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Radical Technologies

The Design of Everyday Life

Adam Greenfield

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Verso Books
01 July 2017
Popular culture; Impact of science & technology on society
Everywhere we turn, our everyday experience is being overlaid and interrupted by startling new technologies. Today, we depend on the smartphone as an interface to an urban environment we share with autonomous drones and self-driving cars, even as we use augmented-reality applications to interact with things that aren't quite there. Now 3D printing offers us unprecedented fine-grained control over the form and distribution of matter, while the blockchain promises to remake the way we record and exchange value. And all the while, fiendishly complex algorithmic systems are operating quietly, reshaping the economy, transforming the fundamental terms of our politics, and even beginning to etch away at what it means to be human. Just how did these things come to be? How do they work? What (and whose) values do they reproduce? And what kind of choices do they present us with? Radical Technologies raises all of these questions to the surface and provokes us to ask what we might want to do with them now, when we might still be able to shape their impact on our shared future.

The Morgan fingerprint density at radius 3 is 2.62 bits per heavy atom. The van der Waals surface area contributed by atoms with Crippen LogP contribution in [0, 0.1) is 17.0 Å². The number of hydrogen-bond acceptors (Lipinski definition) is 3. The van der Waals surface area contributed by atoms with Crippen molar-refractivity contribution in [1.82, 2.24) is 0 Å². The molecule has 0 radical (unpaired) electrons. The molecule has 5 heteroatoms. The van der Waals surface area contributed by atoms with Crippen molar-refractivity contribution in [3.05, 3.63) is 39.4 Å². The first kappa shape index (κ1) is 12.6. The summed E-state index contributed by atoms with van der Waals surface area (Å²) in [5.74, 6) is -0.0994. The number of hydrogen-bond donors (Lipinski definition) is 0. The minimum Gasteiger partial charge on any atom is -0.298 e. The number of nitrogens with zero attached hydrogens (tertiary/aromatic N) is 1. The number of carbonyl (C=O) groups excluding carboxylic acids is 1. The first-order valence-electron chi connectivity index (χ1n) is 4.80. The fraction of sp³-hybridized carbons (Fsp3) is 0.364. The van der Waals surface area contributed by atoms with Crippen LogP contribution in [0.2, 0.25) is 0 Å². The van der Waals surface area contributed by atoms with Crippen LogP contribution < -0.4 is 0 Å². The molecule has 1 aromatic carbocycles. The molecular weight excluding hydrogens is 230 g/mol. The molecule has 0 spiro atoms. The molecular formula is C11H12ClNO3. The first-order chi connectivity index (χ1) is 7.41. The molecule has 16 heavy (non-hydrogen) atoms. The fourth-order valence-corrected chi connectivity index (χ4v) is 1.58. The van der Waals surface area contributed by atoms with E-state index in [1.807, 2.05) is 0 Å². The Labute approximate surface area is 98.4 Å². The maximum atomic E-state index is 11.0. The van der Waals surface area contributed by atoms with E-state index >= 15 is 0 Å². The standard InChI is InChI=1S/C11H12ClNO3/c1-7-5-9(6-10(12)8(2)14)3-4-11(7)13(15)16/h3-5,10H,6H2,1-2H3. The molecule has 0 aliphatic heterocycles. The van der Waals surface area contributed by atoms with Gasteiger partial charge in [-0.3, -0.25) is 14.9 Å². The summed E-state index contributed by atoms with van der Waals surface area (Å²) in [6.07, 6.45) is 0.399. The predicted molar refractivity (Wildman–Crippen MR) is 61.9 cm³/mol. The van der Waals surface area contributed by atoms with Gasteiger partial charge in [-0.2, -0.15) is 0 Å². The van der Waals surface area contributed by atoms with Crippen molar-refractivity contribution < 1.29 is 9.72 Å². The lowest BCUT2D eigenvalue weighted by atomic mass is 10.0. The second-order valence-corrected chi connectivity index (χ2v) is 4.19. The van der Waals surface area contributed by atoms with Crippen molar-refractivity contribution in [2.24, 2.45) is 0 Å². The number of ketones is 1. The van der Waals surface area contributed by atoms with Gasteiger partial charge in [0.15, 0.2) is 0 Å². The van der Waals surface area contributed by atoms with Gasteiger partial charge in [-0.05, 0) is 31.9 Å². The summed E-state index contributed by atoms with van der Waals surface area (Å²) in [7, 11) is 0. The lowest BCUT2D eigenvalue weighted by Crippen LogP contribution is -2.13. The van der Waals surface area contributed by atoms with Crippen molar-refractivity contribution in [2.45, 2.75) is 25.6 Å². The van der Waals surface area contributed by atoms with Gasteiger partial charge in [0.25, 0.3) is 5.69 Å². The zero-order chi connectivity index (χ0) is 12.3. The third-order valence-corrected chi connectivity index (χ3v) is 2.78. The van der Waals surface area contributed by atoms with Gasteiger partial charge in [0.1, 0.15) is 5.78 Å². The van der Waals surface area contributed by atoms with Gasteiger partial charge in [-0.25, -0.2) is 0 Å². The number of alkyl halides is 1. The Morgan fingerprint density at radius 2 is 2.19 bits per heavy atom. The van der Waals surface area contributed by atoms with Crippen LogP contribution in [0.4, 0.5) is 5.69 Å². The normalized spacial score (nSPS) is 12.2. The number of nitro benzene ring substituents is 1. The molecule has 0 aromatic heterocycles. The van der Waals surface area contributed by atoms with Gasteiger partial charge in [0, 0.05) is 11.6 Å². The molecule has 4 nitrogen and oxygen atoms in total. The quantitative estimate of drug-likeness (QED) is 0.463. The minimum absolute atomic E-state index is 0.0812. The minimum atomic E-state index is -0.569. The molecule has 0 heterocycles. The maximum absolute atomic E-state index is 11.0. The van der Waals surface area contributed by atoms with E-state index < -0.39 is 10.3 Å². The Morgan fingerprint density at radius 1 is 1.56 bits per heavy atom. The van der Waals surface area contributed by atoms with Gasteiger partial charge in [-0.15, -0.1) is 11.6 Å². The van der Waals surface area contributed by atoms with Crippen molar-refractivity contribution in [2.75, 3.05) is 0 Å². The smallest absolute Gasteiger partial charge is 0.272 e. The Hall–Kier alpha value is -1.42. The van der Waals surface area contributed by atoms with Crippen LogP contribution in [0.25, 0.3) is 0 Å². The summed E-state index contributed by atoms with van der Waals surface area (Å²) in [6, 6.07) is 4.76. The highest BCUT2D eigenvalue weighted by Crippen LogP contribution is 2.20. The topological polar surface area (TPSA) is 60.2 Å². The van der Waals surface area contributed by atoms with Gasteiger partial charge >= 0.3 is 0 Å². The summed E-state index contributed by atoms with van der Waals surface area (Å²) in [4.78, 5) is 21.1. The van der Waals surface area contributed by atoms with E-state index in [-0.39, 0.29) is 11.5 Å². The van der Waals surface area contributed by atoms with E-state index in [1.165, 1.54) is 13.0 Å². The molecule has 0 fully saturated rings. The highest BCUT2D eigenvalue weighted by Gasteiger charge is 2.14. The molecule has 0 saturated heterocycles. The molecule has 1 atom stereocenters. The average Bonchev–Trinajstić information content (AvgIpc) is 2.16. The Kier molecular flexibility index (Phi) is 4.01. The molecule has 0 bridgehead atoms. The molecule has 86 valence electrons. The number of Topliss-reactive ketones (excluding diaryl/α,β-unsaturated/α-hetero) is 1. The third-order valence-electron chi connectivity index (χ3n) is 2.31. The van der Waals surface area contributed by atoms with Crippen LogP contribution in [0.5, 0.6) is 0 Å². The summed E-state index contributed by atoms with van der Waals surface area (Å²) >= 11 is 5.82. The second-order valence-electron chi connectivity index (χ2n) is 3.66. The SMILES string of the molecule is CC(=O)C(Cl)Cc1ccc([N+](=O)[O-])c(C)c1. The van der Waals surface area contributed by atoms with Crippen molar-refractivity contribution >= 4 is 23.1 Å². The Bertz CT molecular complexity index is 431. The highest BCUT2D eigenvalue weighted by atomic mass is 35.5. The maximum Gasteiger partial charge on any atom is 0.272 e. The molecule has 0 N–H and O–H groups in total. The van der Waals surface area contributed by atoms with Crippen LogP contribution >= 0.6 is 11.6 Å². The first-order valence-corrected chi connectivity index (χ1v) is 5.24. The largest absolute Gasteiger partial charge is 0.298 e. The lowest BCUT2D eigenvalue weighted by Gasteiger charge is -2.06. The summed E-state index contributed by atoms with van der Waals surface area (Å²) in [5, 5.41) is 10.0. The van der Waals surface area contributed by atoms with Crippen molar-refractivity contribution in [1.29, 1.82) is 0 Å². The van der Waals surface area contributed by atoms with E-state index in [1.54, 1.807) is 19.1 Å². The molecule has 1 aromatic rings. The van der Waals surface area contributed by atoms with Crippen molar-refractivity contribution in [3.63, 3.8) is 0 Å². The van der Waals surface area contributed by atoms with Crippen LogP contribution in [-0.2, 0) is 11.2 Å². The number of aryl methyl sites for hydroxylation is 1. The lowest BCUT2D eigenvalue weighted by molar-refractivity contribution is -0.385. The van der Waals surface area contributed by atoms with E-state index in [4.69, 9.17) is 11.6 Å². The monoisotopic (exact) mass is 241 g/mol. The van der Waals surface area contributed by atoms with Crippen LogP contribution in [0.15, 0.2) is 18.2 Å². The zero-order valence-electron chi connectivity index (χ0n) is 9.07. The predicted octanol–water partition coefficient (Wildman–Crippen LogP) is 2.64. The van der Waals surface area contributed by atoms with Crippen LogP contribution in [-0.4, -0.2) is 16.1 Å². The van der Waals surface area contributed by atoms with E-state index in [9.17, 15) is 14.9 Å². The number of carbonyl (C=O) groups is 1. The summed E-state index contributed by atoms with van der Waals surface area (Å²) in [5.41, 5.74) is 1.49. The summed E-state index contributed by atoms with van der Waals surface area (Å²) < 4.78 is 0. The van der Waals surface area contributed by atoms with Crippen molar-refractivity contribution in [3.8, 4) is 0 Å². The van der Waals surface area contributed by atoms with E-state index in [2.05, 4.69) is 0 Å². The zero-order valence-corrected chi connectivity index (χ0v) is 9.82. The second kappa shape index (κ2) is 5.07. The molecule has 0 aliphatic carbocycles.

By:   Adam Greenfield
Imprint:   Verso Books
Country of Publication:   United Kingdom
Dimensions:   Height: 235mm,  Width: 156mm, 
ISBN:   9781786634498
ISBN 10:   178663449X
Pages:   352
Publication Date:   01 July 2017
Audience:   General/trade ,  ELT Advanced
Format:   Paperback
Publisher's Status:   Out of Print

Adam Greenfield has worked as a lead information architect for the Tokyo office of internet services consultancy Razorfish, head of design direction for service and user-interface design at Nokia headquarters in Helsinki, and Senior Urban Fellow at the LSE Cities Centre of the London School of Economics. He is currently an instructor in Urban Design at the Bartlett, University College London. His books include Everyware: The Dawning Age of Ubiquitous Computing, Urban Computing and its Discontents, and the 2013 pamphlet 'Against the smart city.'

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